You’ve always been afraid of firearms.
When you were a kid—twelve, maybe thirteen—your Dad entered your bedroom at 5:30 in the morning smelling of aftershave and sweat, and said, “It’s time. Get up.” And then, after a breakfast of dry toast and orange juice, the two of you drove twenty miles in silence, the cab of the truck filling with your dad’s scent, the sweat overtaking the aftershave. You stopped at a Forest Service campground, found a path in the dark, and started out on your hunt for elk, high in the mountains of Wyoming, the two of you walking for hours into what at the start looked like distant purple folds of landscape but soon turned to the hard reality of scree and slope. Along the way, the two of you heard an elk bugle. It sounded like a cross between whale song and a creaking door and it got your Dad all excited, like the animal was calling, “Here I am! Come get me!”
This was only the second time he’d taken you out with a gun; the first was the previous hunting season when the pair of you had gone after sage grouse near Riverton. That day, you carried the shotgun in two hands, holding it out and away from your body, forgetting everything you’d learned in the hunter safety course in the basement of the 4-H building—which, anyway, was two years ago and even then you couldn’t keep things in your head.
As you walked that field outside Riverton, the gun grew heavy and you wondered if you’d be able to lift it to your shoulder. But when your Dad stopped short and whisper-shouted, “There!” you brought it up, like a barbell, and slammed it against your collarbone.
You shot wild and high when the grouse exploded from the prairie. Then you fell backward, sagebrush snagging at your clothes, and writhed on the ground, your shoulder burning from the kick of the gun. At the time, you were certain a bone was broken.
Your father looked at the vanishing bird, then spit off to one side and left you on the ground, his pants whispering through the sage as he walked back to the car.
So, you were surprised when he shook you awake at 5:30 that mid-winter day and told you to get dressed, and not to dilly-dally like you always goddamn did because the elk were waiting. You’d never known your Dad to be one for second chances.
The gun you carried this time was even heavier and smelled of fresh oil. Your mittens turned black where they held the barrel.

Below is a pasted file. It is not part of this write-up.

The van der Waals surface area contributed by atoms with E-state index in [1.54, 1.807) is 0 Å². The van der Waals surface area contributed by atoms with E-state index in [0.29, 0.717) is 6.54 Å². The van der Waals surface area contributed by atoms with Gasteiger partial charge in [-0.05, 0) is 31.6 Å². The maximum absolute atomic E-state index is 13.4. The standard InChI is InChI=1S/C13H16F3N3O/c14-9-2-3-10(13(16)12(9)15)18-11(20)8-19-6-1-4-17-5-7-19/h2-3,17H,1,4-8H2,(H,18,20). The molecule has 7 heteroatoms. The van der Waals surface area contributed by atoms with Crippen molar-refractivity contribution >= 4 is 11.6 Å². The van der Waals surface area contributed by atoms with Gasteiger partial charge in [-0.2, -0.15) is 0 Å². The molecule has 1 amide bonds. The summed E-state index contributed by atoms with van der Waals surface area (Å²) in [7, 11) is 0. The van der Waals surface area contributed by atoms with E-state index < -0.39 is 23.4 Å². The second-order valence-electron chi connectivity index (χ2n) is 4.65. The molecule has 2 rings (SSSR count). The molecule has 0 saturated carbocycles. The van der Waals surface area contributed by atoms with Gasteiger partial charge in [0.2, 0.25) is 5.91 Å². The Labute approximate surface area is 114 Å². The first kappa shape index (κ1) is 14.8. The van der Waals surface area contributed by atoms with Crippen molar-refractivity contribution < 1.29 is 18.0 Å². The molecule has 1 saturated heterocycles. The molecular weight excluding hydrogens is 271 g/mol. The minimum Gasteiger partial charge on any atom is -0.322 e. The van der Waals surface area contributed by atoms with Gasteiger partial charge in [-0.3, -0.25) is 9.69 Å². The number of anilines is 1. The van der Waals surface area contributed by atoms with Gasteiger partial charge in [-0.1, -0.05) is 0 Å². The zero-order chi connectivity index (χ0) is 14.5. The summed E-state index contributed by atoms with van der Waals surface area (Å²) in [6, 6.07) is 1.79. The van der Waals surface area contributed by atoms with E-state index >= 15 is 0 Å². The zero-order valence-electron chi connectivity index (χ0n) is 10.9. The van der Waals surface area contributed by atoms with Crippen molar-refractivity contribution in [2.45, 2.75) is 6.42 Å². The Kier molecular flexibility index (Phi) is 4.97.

You and your Dad climbed the hill toward the meadow where, his co-workers at the warehouse assured him, there were easy elk to be found. The two of you post-holed through the knee-deep snow, churning faster after you heard the elk bugle. Your Dad didn’t even stop to give you time to eat one of the candy bars you knew he was carrying in his coat pocket, one of which was a Heath bar, your favorite. Your Dad had slipped it into his pocket without a word, but you knew he hated Heath bars and this was his way of conceding you some kindness.
You panted and high-stepped. You were all for finding the nearest log and telling him to go on while you waited, and maybe he’d give you an early reward, handing you the Heath and saying, “Okay. Catch up when you can.”
But he had his back to you and you didn’t have the extra breath for words as you made your way through the forest.
Then the two of you stepped out of the trees, the promised meadow opening before you. Three hundred yards away: a young bull, neck as long as a swan’s, coat the color of toast. The elk lifted its head and the small rack stood up like a candelabra.
Your Dad grabbed your shoulder and pulled you forward. “Hurry, before he bolts.”
You stripped off your mitten, tossed it to the snow, and lifted the gun. The barrel wavered and dipped, that’s how heavy it was.
“Safety!” he hissed, then he reached over and pushed it off himself. “Okay, now, breathe…aim…pull!”
You looked down the length of the gun. The elk looked back along that same shaft of barrel. Unchewed grass poked from both sides of its mouth like whiskers. It stared, chewed once, then snorted a puff of breath, a challenge, through its nostrils.
You jerked the trigger.
At once, the world was filled with thunder and you toppled backwards, the sky rushing down across your sight like a curtain, the gun flying out of your hands and soaring through that same lakeblue sky. Your head hit the snow with a loud WOOMPH! digging a skull-shaped tunnel. The snow crumbled down over your face. You couldn’t feel your right arm and thought it had been severed at the shoulder. You heard your Dad’s muffled voice and the crunch of snow as he walked over to yank you up from the little grave you’d dug yourself.